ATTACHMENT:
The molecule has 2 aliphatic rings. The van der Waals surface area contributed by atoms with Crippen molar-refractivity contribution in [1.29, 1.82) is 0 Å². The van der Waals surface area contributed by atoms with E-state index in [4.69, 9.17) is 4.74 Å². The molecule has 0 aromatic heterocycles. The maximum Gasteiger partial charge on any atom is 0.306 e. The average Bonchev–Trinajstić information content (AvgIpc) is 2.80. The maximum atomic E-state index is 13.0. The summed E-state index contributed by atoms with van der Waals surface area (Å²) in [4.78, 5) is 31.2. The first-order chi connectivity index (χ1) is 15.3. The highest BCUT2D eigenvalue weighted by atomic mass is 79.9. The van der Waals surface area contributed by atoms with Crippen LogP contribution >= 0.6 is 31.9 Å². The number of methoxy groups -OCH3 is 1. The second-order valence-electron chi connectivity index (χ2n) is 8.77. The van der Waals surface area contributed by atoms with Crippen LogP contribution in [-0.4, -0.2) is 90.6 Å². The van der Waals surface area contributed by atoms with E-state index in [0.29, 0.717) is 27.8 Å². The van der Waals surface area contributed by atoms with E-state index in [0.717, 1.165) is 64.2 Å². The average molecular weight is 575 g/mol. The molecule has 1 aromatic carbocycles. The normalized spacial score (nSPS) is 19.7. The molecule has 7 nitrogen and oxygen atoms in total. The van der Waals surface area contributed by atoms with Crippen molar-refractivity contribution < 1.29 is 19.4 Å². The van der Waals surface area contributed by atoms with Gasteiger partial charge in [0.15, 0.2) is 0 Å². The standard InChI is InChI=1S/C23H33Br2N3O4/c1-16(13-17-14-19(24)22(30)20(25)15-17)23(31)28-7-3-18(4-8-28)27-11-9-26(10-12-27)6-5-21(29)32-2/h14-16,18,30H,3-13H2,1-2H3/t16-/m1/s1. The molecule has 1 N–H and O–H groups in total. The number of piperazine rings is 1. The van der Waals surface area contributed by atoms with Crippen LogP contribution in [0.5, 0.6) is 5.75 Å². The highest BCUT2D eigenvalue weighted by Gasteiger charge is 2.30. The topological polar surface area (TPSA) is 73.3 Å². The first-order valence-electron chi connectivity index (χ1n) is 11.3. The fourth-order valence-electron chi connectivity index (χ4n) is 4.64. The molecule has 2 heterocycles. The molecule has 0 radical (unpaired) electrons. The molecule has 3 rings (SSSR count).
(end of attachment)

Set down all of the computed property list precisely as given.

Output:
The molecule has 2 aliphatic rings. The van der Waals surface area contributed by atoms with Crippen molar-refractivity contribution in [1.29, 1.82) is 0 Å². The van der Waals surface area contributed by atoms with E-state index in [4.69, 9.17) is 4.74 Å². The molecule has 0 aromatic heterocycles. The maximum Gasteiger partial charge on any atom is 0.306 e. The average Bonchev–Trinajstić information content (AvgIpc) is 2.80. The maximum atomic E-state index is 13.0. The summed E-state index contributed by atoms with van der Waals surface area (Å²) in [4.78, 5) is 31.2. The first-order chi connectivity index (χ1) is 15.3. The highest BCUT2D eigenvalue weighted by atomic mass is 79.9. The van der Waals surface area contributed by atoms with Crippen LogP contribution >= 0.6 is 31.9 Å². The number of methoxy groups -OCH3 is 1. The second-order valence-electron chi connectivity index (χ2n) is 8.77. The van der Waals surface area contributed by atoms with Crippen LogP contribution in [-0.4, -0.2) is 90.6 Å². The van der Waals surface area contributed by atoms with E-state index in [0.29, 0.717) is 27.8 Å². The van der Waals surface area contributed by atoms with E-state index in [0.717, 1.165) is 64.2 Å². The average molecular weight is 575 g/mol. The molecule has 1 aromatic carbocycles. The normalized spacial score (nSPS) is 19.7. The molecule has 7 nitrogen and oxygen atoms in total. The van der Waals surface area contributed by atoms with Crippen molar-refractivity contribution < 1.29 is 19.4 Å². The van der Waals surface area contributed by atoms with Gasteiger partial charge in [0.15, 0.2) is 0 Å². The standard InChI is InChI=1S/C23H33Br2N3O4/c1-16(13-17-14-19(24)22(30)20(25)15-17)23(31)28-7-3-18(4-8-28)27-11-9-26(10-12-27)6-5-21(29)32-2/h14-16,18,30H,3-13H2,1-2H3/t16-/m1/s1. The molecule has 1 N–H and O–H groups in total. The number of piperazine rings is 1. The van der Waals surface area contributed by atoms with Crippen LogP contribution in [0.5, 0.6) is 5.75 Å². The highest BCUT2D eigenvalue weighted by Gasteiger charge is 2.30. The topological polar surface area (TPSA) is 73.3 Å². The first-order valence-electron chi connectivity index (χ1n) is 11.3. The fourth-order valence-electron chi connectivity index (χ4n) is 4.64. The molecule has 2 heterocycles. The molecule has 0 radical (unpaired) electrons. The molecule has 3 rings (SSSR count).